As for immigration, Obama was even more candid about his intentions than he had been in Harlem. The "DREAM Act" grants citizenship to illegal aliens who serve in the military or complete only two years of higher education -- not exactly a high bar for citizenship. But, Obama insists, it was the parents who came here illegally. "The kids didn't do anything." If these "kids" want to be citizens, "why wouldn't we want to embrace them?" How's that for confronting the issue?
The Obama that one sees on the campaign trail, in other words, is more partisan, more tone-deaf, more simplistic, and, yes, more delusional than anything we have seen in Washington itself. Does the President have any sense that his policies are not working? That they are driving up the cost of food and fuel? That the economic recovery has been slower than that of any previous recession? That job growth has been anemic and wage growth non-existent?
None of these facts appear to have registered, and as he takes to the campaign trail, Obama is finding ways to dodge them entirely. Speaking in front of friendly and intellectually lame audiences, he doesn't need to address anything. On campaign stops in Palo Alto and Chicago, Obama can escape into the fantasy of his own grandiose delusions. For while campaigning it is not necessary to actually do anything. All he need do is smile and strut, act pompous and petulant by turns, and accept the adulation of young followers on whom he believes his reelection hinges.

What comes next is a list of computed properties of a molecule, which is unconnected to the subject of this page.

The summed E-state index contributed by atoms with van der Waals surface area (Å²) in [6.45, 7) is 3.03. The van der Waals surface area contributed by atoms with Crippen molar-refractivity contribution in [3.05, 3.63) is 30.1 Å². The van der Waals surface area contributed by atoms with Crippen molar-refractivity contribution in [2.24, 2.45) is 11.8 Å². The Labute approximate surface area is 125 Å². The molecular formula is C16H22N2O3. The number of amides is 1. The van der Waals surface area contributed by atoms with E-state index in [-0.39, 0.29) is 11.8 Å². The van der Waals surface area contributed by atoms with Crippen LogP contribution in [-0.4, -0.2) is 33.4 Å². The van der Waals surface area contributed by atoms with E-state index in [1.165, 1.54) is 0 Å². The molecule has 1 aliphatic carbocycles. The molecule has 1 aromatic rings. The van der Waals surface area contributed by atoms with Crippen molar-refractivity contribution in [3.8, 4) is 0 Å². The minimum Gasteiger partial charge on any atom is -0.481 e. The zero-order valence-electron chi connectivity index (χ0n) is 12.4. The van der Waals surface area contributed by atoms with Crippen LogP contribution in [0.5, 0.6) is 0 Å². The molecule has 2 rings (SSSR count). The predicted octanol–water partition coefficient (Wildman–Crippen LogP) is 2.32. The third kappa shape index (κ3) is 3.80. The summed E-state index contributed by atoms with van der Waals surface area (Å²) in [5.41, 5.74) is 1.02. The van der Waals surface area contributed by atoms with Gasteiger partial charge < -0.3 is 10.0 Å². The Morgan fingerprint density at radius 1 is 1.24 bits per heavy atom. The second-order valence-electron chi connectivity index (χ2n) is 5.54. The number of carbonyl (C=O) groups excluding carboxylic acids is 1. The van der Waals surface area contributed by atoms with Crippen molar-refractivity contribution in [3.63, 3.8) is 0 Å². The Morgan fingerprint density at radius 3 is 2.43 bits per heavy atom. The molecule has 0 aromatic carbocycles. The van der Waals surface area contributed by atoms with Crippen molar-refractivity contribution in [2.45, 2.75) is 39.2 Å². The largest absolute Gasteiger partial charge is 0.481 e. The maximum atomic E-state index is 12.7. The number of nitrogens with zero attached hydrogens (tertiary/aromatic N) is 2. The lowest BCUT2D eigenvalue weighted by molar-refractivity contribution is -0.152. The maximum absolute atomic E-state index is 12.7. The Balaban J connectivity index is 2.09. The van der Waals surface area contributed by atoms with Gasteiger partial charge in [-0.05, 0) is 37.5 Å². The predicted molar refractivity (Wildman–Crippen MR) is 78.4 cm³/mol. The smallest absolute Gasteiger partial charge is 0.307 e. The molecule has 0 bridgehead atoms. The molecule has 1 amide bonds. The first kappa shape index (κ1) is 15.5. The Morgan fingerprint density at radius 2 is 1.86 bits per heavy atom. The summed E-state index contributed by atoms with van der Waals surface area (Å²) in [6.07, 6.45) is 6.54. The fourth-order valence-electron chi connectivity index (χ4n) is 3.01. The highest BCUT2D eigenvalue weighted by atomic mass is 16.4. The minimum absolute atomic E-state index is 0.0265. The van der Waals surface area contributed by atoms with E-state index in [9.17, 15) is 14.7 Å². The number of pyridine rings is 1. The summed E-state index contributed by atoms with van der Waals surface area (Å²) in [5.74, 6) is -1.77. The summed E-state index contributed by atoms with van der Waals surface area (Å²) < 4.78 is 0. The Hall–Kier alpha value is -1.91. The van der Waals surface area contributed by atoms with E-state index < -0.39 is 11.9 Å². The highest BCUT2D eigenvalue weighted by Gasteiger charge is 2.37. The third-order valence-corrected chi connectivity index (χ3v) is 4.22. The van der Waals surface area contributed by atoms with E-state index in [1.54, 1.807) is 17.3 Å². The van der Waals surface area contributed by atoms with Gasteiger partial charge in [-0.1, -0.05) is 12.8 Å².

Beneath this smiling persona, however, there lies a political barbarian. Despite whatever he may say about the "higher tone" of his campaign, the barbaric impulses to which Obama appeals are those primitive impulses of greed and fear. There is the self-interest of union workers, especially public services employees and teachers, to whom he promises lifetime employment at ever-increasing and ever more unrealistic wage and benefit levels. There are the young voters, for whom he promises free tuition, free medical care, and the veiled suggestion of income transfers from "the rich." There are the senior citizens whom he frightens with false charges that the GOP will take away their Social Security and Medicare. There are the welfare recipients, whom he promises more cash benefits with no work requirements.
Altogether, this is not the vision of a better America. It is an appeal to the worst instincts of greed and fear. It is not the new politics of hope and change but the old, old politics of patronage and reaction. It is not civilized, or even civil, behavior, but that of a barbarian.
Jeffrey Folks is the author of many books and article on American culture.